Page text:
Farewell to the Strawberry Patch.
I went to a lecture at the University of Toronto about food transportation. While the talk was about the logistics of food transportation of many foods, the lecturer used strawberry transportation as the example throughout the talk. Here are some tid-bits from the talk:
- Strawberries in grocery stores that are not local nor in season, most likely come from California, USA.
- In between California and your grocery store, say in Toronto, Ontario, the strawberries change hands (companies, shippers, transporters, etc) an average of seven times.
- During the seven times that strawberries change hands, one crate will be moved an average of twenty-two times.
- Strawberry transporters have exactly fifteen days to transport the strawberries before they spoil.
- Strawberries have to be kept in a very narrow temperature range to avoid spoilage. If their ideal temperature drops by two degrees, than they are considered to be "freeze damaged" and thus spoiled. If they increase in temperature by four to eight degrees, then they are still edible and sell-able, but their shelf-life is drastically reduced.
Other tid-bits regarding food transportation:
- One third of all produce in the USA never gets to the consumer, meaning it has spoiled, been contaminated, or does not meet grocery store standards. Spoilage is mostly due to temperature changes of the food during its transportation. (This is awful. What a waste.)
- Globally, half of food produced is garbage due to spoilage or because it failed to meet some standard. (So sad.)
- Food haulers are not paid extremely well. (Another awful fact, as they are carrying critical goods: food, the number one item that keep us healthy and living).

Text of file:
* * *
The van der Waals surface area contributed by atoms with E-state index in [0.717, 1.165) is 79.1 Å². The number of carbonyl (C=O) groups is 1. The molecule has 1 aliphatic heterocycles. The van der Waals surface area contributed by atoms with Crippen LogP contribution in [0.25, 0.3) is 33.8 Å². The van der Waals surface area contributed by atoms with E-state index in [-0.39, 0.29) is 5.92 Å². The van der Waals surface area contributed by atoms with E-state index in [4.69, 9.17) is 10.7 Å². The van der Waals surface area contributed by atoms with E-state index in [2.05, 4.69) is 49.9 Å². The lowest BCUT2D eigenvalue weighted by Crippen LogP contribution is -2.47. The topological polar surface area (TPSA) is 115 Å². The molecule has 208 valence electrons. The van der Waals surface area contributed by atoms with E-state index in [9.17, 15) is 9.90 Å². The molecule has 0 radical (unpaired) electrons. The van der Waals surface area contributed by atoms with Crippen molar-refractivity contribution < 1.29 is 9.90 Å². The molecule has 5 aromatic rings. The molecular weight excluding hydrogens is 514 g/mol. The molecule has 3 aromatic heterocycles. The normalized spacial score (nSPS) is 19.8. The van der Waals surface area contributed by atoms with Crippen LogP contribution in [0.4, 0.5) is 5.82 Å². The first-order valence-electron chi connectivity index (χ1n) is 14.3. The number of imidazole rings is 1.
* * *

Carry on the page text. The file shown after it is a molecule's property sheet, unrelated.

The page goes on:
- In the USA---even though it is a country that has almost every climate imaginable in one state or another, making it the perfect for growing a wide variety of foods---roughly twenty per-cent of their food is imported from other countries. (Ridiculous.)
- Thankfully, when a particular food does reach a mild level of spoilage, it is not always lost. For example, when meat has reached a unsatisfactory level of spoilage for human consumption, it is often sold to secondary markets to be made into cat or dog food. Another example includes strawberries: if, during the transportation of strawberries from California to Toronto, the strawberries reach a temperature that will decrease their shelf life, their transport to Toronto may be canceled and the strawberries are instead sold to a jam-making company somewhere along the original route.
So what did this talk on food transportation teach me? First, it taught me that the food industry has become very complicated due to our increasing populations and dietary demands; therefore fields of natural, beautiful strawberry patches are becoming scarcer and scarcer as they are replaced with giant greenhouses and factories. Second, this talk reinforced my belief in eating local. The closer you are to the source of your food, the tastier, safer, and better the food, and the healthier the planet!